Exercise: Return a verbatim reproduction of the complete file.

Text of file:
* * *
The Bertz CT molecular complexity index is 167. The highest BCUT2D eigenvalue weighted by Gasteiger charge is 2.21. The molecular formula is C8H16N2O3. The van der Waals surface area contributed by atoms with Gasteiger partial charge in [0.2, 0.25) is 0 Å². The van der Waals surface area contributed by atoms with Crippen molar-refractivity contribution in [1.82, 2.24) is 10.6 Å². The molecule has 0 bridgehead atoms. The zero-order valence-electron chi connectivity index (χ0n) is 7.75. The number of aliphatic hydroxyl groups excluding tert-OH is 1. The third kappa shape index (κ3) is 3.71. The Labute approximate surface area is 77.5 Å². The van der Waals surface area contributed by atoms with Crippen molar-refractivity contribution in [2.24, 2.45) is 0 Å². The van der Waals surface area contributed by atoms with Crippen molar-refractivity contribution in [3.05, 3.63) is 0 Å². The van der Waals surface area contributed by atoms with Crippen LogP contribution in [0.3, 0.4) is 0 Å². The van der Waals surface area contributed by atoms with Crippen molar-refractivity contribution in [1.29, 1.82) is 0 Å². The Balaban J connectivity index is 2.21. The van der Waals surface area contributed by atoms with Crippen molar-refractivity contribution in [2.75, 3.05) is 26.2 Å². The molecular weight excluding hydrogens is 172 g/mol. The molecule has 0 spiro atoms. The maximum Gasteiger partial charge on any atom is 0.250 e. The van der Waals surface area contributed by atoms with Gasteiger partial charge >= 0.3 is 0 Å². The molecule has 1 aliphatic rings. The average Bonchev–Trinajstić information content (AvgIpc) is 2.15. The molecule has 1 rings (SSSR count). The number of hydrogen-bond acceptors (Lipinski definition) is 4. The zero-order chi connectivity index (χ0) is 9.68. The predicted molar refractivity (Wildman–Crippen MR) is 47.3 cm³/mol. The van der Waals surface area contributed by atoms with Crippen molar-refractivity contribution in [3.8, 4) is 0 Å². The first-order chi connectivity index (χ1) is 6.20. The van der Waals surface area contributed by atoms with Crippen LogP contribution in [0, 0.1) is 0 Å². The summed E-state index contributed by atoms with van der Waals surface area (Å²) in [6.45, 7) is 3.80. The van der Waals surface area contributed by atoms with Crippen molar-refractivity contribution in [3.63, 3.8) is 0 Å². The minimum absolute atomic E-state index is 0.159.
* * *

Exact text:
The Bertz CT molecular complexity index is 167. The highest BCUT2D eigenvalue weighted by Gasteiger charge is 2.21. The molecular formula is C8H16N2O3. The van der Waals surface area contributed by atoms with Gasteiger partial charge in [0.2, 0.25) is 0 Å². The van der Waals surface area contributed by atoms with Crippen molar-refractivity contribution in [1.82, 2.24) is 10.6 Å². The molecule has 0 bridgehead atoms. The zero-order valence-electron chi connectivity index (χ0n) is 7.75. The number of aliphatic hydroxyl groups excluding tert-OH is 1. The third kappa shape index (κ3) is 3.71. The Labute approximate surface area is 77.5 Å². The van der Waals surface area contributed by atoms with Crippen molar-refractivity contribution in [2.24, 2.45) is 0 Å². The van der Waals surface area contributed by atoms with Crippen molar-refractivity contribution in [3.05, 3.63) is 0 Å². The van der Waals surface area contributed by atoms with Crippen LogP contribution in [0.3, 0.4) is 0 Å². The van der Waals surface area contributed by atoms with Crippen molar-refractivity contribution in [1.29, 1.82) is 0 Å². The Balaban J connectivity index is 2.21. The van der Waals surface area contributed by atoms with Crippen molar-refractivity contribution in [2.75, 3.05) is 26.2 Å². The molecular weight excluding hydrogens is 172 g/mol. The molecule has 0 spiro atoms. The maximum Gasteiger partial charge on any atom is 0.250 e. The van der Waals surface area contributed by atoms with Gasteiger partial charge >= 0.3 is 0 Å². The molecule has 1 aliphatic rings. The average Bonchev–Trinajstić information content (AvgIpc) is 2.15. The molecule has 1 rings (SSSR count). The number of hydrogen-bond acceptors (Lipinski definition) is 4. The zero-order chi connectivity index (χ0) is 9.68. The predicted molar refractivity (Wildman–Crippen MR) is 47.3 cm³/mol. The van der Waals surface area contributed by atoms with Crippen molar-refractivity contribution in [3.8, 4) is 0 Å². The first-order chi connectivity index (χ1) is 6.20. The van der Waals surface area contributed by atoms with Crippen LogP contribution in [0, 0.1) is 0 Å². The summed E-state index contributed by atoms with van der Waals surface area (Å²) in [6.45, 7) is 3.80. The van der Waals surface area contributed by atoms with Crippen molar-refractivity contribution in [3.63, 3.8) is 0 Å². The minimum absolute atomic E-state index is 0.159.